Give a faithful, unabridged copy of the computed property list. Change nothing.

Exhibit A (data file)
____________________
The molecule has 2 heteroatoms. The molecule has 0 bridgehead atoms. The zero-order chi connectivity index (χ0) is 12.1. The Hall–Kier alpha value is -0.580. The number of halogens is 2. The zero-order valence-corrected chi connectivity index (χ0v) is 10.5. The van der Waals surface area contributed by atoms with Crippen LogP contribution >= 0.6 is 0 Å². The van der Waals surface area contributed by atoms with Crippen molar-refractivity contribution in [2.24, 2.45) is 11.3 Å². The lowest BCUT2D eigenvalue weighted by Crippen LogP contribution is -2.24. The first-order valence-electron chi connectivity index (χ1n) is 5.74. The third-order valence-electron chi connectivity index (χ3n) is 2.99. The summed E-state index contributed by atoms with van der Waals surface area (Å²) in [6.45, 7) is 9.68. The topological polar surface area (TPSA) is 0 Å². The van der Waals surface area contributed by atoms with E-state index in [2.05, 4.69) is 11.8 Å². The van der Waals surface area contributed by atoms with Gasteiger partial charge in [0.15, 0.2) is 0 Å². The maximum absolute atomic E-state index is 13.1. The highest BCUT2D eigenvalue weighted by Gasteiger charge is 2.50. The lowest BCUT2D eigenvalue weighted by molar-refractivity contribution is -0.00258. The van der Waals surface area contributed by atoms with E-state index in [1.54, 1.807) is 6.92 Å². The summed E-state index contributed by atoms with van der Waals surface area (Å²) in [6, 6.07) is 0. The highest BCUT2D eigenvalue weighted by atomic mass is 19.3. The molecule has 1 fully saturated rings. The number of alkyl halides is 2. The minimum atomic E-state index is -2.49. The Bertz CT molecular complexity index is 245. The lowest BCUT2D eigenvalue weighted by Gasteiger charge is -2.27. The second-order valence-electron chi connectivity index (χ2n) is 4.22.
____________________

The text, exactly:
The molecule has 2 heteroatoms. The molecule has 0 bridgehead atoms. The zero-order chi connectivity index (χ0) is 12.1. The Hall–Kier alpha value is -0.580. The number of halogens is 2. The zero-order valence-corrected chi connectivity index (χ0v) is 10.5. The van der Waals surface area contributed by atoms with Crippen LogP contribution >= 0.6 is 0 Å². The van der Waals surface area contributed by atoms with Crippen molar-refractivity contribution in [2.24, 2.45) is 11.3 Å². The lowest BCUT2D eigenvalue weighted by Crippen LogP contribution is -2.24. The first-order valence-electron chi connectivity index (χ1n) is 5.74. The third-order valence-electron chi connectivity index (χ3n) is 2.99. The summed E-state index contributed by atoms with van der Waals surface area (Å²) in [6.45, 7) is 9.68. The topological polar surface area (TPSA) is 0 Å². The van der Waals surface area contributed by atoms with E-state index in [2.05, 4.69) is 11.8 Å². The van der Waals surface area contributed by atoms with Gasteiger partial charge in [0.15, 0.2) is 0 Å². The maximum absolute atomic E-state index is 13.1. The highest BCUT2D eigenvalue weighted by Gasteiger charge is 2.50. The lowest BCUT2D eigenvalue weighted by molar-refractivity contribution is -0.00258. The van der Waals surface area contributed by atoms with E-state index in [1.54, 1.807) is 6.92 Å². The summed E-state index contributed by atoms with van der Waals surface area (Å²) in [6, 6.07) is 0. The highest BCUT2D eigenvalue weighted by atomic mass is 19.3. The molecule has 1 fully saturated rings. The number of alkyl halides is 2. The minimum atomic E-state index is -2.49. The Bertz CT molecular complexity index is 245. The lowest BCUT2D eigenvalue weighted by Gasteiger charge is -2.27. The second-order valence-electron chi connectivity index (χ2n) is 4.22.